Rather than “cutting and running” from Iraq or “staying the course” until the Iraqis are capable of handling their own security, there is a credible alternative for U.S. military retrenchment and exit. It will reduce U.S. troop levels and casualties and Iraqi civilian deaths, without plunging Iraq into full-scale civil war or making it a magnet and a haven for terrorists.
Most of the violence and casualties occur in Baghdad and the Sunni Triangle where the U.S. confronts a coalition of Baathist-Sunni and foreign al-Qaeda fighters and terrorists, and where a low-level Sunni-Shia civil war is already in progress. Kurdistan and the predominantly Shiite southern provinces are cohesive and internally stable.
In the Iraqi constitution approved by a large majority of their voters last month, Kurdish and Shia leaders agreed to a federal state in which their two regions will be self-governing and responsible for their own internal security, but will share some central government functions such as revenue sharing from oil, foreign policy and defense against external enemies. Under their live-and-let-live deal, the southern region could have Islamic law (Sharia) and Kurdistan secular law.
Most of the Sunni leaders and parties have opposed this constitutional deal, don’t want other Iraqis and the U.S. to impose a government on them and are demanding an end to U.S. occupation.
The U.S. should oblige the Sunni on both counts. The U.S. and the Iraqi government would end the occupation of the Sunni provinces (Sunni Triangle) and parts of Baghdad by withdrawing U.S. troops and redeploying them into defensive positions on the borders of Kurdistan and the southern region with the Sunni areas, and within Baghdad. They would announce that it is up to Sunnis to decide their own government and institutions, as they deem fit, without outsider interference.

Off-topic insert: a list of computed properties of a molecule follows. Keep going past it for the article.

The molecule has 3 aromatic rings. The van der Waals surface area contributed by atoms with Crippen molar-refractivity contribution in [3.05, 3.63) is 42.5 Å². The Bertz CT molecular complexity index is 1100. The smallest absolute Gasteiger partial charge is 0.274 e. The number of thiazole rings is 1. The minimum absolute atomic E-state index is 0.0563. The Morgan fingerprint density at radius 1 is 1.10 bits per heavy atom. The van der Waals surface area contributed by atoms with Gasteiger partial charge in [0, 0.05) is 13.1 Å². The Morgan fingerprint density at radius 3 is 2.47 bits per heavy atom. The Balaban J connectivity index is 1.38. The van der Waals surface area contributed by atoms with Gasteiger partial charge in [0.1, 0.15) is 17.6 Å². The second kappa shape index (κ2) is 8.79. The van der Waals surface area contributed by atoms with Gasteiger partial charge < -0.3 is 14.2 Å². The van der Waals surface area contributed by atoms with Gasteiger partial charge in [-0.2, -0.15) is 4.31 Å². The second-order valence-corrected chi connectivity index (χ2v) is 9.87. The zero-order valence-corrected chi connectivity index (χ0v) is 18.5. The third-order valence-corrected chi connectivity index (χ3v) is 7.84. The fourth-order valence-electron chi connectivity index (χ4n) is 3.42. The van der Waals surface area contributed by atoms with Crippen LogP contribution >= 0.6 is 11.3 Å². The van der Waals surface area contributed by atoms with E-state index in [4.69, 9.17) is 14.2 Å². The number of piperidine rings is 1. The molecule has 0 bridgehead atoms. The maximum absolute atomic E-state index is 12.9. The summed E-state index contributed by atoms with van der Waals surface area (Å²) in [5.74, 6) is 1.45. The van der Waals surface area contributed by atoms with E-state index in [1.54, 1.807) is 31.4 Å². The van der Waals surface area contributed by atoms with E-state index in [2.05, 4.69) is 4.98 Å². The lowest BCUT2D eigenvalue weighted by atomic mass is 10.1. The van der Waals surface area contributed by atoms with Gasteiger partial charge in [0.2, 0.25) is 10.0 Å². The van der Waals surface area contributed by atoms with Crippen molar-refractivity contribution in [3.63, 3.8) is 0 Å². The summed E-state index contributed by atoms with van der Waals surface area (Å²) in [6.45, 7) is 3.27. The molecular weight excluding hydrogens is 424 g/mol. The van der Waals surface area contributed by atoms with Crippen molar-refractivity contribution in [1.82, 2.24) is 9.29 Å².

Once the Sunnis have formed the government of their choice, they can negotiate the final contours of an Iraqi state with the other two regional entities. The incentives for the Sunnis to cut a deal are strong, since the other two regions have most of the oil. Meanwhile, U.S. forces will protect Kurdistan, the south and the non-Sunni parts of Baghdad from Sunni, foreign fighter and other aggression. We will also have to deploy some troops on the Jordanian border to protect Jordan from attack.
There will be immediate consequences.
What are some objections to the credible alternative?
The Bush administration contends that without a military victory, Iraq will become an al-Qaeda terrorist haven. But the Sunni Triangle is already such a magnet, haven and training ground for terrorists. Should the U.S. ever achieve military victory, the terrorists will not wait around to be captured. They will escape through porous borders, the same way they came. The Baathist-Sunnis are not likely to accept domination by al-Qaeda and foreign fighters. More likely their opportunistic alliance against the U.S. and the Iraqi government will fall apart.
The administration fears that U.S. withdrawal will plunge Iraq into full-fledged civil war. In a worst-case scenario, there will be a bloody armed struggle for power in the Sunni areas we vacate, and the winner could well be a Baath-like regime headed by a military strongman. Yet there is already chaos and violence there on a large scale, and “staying the course” has fed them, not reduced them. By retrenching, only the Sunni Triangle is at risk of civil war and dictatorship, and not the rest of Iraq. Our defensive deployment prevents the chaos from spreading to the rest of Iraq.
This essay first appeared in the (Raleigh) News & Observer on 25 November 2005.
Tony Oberschall is professor of sociology, emeritus, at UNC-Chapel Hill. He teaches part-time in the Duke-UNC Rotary International program on peace and conflict resolution, and has written on terrorism, civil war and group violence.